a service for long distance travel

Can sensor technology exist on and enhance the open road? I worked in a 4-person team to design an in-car app that creates momentary connections between car travelers.


user research // competitive analysis, interviewing, speed-dating, customer journey map, stakeholder models
prototyping // wizard-of-oz, hi-fidelity mockups
communication presentation, video, documentation


For many of us, a road trip defines a seminal period of exploration in our lives — whether these travels evoke idyllic childhood vacations, the newfound freedom of adolescence, or a great move across the country. During these trips, the time spent inside the car is often discounted and forgotten. The destination is the focal point; the journey itself is lost.

We want to recapture the sense of spontaneity and curiosity that we derive from a long drive, a confined space, and a destination. We want to evoke the sense of wanderlust and open-mindedness that encouraged travelers to start driving in the first place.

We envision a more memorable travel experience that leaves people with positive memories from within the car. How can we highlight that experience and create more of a sense of presence inside the car? Can existing and future sensors in the car enhance the journey?


project lead // I managed the overall timeline and led the direction of the project.

research // I conducted interviews and led the wizard-of-oz experiment.

product design // I designed the workflow and mockups of the Wisp service.


Wisp is an in-car application that allows passengers in different cars to create or pick up "Wisps"—snippets of videos, playlists, or sightseeing recommendations made by travelers, for other travelers. The app senses your context and location, and naturally integrates with existing car interfaces. Wisps are ephemeral: they are made for you, and after viewing them, they disappear. The application explores what it means to create a fleeting community in a setting where people would ordinarily never meet.

Watch on Vimeo.


In order to understand the IoT space for cars and the existing services available to travelers, we conducted secondary research and a competitive analysis. We mapped out existing sensors within a vehicle, as well as emerging technology that we could leverage in the near future.

Our early sketches evolved into a spider diagram that modeled important sensors within a car


To understand the potential value of this service, we considered likely stakeholders and modeled typical points of interest for long-distance travelers. Unsurprisingly, sharing economy services like Uber and Airbnb are increasingly popular in this space, especially with younger travelers. In particular, we were interested in capturing a shared travel experience among strangers.

We interviewed 8 users between the ages of 19 and 68. While all of them had some experience with long-distance car travel, not everyone was enthusiastic about driving. We learned about their painpoints and favorite moments. Because some of the negative experiences were unpredictable and not easily mitigated, we chose to focus on increasing their enjoyment through other means.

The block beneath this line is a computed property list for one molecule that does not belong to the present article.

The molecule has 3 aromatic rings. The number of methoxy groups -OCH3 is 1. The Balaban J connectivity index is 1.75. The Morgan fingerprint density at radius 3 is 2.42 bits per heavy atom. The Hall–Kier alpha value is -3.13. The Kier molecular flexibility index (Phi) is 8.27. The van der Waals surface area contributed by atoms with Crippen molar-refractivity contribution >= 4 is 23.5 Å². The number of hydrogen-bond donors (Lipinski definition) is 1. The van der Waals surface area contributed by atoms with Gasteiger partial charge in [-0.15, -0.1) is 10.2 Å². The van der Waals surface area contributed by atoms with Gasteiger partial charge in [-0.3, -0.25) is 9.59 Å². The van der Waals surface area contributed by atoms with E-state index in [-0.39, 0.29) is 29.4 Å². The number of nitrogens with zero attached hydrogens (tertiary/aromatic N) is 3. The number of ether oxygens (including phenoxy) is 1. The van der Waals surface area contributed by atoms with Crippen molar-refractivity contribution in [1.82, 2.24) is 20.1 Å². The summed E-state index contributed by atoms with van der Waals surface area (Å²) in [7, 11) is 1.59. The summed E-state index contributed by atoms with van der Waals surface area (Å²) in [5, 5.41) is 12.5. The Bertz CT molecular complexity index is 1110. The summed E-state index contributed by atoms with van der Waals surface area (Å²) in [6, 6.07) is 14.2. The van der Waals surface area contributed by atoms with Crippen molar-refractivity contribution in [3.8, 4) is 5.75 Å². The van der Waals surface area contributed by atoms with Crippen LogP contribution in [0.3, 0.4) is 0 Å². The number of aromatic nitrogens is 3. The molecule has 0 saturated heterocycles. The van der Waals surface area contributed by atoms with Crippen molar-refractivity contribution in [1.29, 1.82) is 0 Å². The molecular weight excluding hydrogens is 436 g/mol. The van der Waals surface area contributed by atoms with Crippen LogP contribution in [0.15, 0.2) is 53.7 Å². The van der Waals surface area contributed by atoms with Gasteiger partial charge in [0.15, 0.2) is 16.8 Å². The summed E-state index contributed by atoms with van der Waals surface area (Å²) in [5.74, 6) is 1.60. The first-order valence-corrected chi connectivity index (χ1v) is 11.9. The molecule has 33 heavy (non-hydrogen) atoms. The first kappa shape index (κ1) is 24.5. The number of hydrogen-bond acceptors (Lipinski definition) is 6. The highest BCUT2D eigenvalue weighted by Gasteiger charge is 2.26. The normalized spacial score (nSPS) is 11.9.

An early customer journey map shows the frustrations of the car traveling experience.
Our stakeholder model highlights some potential opportunities with other services along a roadtrip.


We conducted several rounds of ideation to brainstorm service opportunities. These ideas fall into categories like productivity in the car, data collection and visualization, in-car conversation, trip planning, connecting strangers beyond the car, and itinerary suggestions.

Based on user feedback, potential value, and feasibility, we storyboarded 5 of these ideas. We asked 16 potential users questions about these scenarios to understand their needs and motivations for travel.


We tested our ideas with simulations of the experience. To conduct our user enactments, we took our wizard-of-oz prototype on the road—on two road trips with different sets of users. We tested various forms of media and delivery methods (SMS vs. vocal). We received generally positive feedback that shaped the rest of our service:

• Users can rate or rank users rather than content pieces (to keep content quality high).
• Users can filter the content they receive.
• Users preferred the ephemeral, minimal nature of service - they did not want to save the content or be able to chat with the other cars.
• The users, not the service, should determine their optimal frequency of notifcations.
• Future design ideas include more interaction with the external environment (e.g. projected content that appeared on billboards, interactions that used AR to transform the scenery or the car itself).


Though we have created a future-state service for long-distance travel, we also have many current avenues of exploration for this service.

A minimum viable product might include:
• Additional user testing with hi-fi mockups
• Phone application deployment

A future service might include:
• Expanded service for long-distance commuters
• Expand features that incorporates augmented reality into the car platform
• Interactions with the external environment (e.g., billboards)

One of our user enactments recreated the service in an SMS format.


The project intersected along many different design considerations: imagining cars as an Internet of Things platform, visioning for future technologies, user testing benefits and drawbacks of ubiquitous computing, and defining business value. While we did not want to compromise our ideal vision of future technology, defining a value flow that any product needs to survive required that we think about a current minimum viable product.